A gathering of 270 years of memories and experiences of WWII

It was a beautiful morning on May 7, 2016 and the beginning of another regular day at the Bread Pan Bakery in Langdon.

Vets reunite

Posted on 5/28/16

By Melissa Anderson

What many did not know was that the three gentlemen seated at a booth near the door were some of the last remaining from a storied period in American and world history.

The three men were Jack Banasik, 95, who served in the Navy Air Forc; Richie Lorenz,95, who served in the Army 2nd Armored Division; and Phil Tveten, 95, who served in the regular Navy.

These men gathered for what might be the last time to experience the comradery only servicemen understand. Banasik and Lorenz currently reside in Langdon while Tveten lives in Tuscon, Ariz. with his daughter.

The reunions for these veterans are becoming a thing of the past as their military buddies pass away and old age limits the ability to travel. Tveten attended many reunions but this particular meeting was the first one in several years.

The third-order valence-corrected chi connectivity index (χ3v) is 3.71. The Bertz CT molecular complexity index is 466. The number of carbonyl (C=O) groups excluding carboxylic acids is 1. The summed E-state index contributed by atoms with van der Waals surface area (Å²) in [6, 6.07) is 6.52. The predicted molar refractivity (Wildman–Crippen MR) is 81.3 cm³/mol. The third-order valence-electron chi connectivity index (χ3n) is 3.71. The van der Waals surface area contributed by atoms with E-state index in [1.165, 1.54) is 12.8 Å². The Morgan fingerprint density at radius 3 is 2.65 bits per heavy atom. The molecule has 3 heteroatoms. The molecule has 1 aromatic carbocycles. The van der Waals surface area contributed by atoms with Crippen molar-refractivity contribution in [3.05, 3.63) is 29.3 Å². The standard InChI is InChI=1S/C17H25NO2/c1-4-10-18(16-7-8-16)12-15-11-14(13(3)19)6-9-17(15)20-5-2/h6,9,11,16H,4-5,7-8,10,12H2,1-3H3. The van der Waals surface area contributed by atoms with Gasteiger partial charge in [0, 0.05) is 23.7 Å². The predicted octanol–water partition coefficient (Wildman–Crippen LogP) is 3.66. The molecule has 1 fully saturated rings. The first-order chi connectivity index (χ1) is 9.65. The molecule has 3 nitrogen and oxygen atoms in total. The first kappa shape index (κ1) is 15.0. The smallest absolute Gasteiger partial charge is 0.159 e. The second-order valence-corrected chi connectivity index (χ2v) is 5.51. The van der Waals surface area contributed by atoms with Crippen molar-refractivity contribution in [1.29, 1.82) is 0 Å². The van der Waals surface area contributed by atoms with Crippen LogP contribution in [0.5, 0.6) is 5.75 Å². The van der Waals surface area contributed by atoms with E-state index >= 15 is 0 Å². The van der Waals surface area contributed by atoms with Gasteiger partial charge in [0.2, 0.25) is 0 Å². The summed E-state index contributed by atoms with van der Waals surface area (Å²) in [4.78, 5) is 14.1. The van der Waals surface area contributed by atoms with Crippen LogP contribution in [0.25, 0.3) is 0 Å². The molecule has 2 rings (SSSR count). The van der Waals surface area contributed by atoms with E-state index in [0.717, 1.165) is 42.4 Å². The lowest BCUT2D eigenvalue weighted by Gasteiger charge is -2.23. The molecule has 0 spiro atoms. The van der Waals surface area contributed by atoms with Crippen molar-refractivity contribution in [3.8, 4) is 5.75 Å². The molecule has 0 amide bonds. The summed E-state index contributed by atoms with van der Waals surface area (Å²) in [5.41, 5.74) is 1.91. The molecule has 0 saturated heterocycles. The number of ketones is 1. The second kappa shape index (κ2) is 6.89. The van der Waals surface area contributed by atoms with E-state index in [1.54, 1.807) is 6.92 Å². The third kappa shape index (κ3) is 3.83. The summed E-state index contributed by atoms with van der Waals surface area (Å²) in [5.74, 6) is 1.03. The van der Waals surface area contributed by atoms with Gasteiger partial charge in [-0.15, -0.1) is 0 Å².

Lorenz served three years  overseas as a tank crewman traveling through Africa to Sicily, before finishing his tour in England. Tveten served six years as an electrician aboard three different destroyers, one of which was the U.S.S. West Virginia which sank at Pearl Harbor. Banasik served three and a half years as a airman crew member.

Tveten shared his experiences of the “day which will live in infamy”.

“It was a complete surprise. It was on a Sunday morning and we had no idea it was coming,” Tveten remembered.

Tveten was attending the church services provided by the chaplain when the first bombs hit.

“Just before 8 o’clock the first bombs hit and that ended the church service for the day,” Tveten said, “From then on, it was chaos.”

The U.S.S. West Virgina took seven torpedo hits before sinking to the bottom of Pearl Harbor on December 7, 1941. The ship would later be raised, repaired, and would go on to serve during the latter stages of World War II before being decommissioned in January of 1947.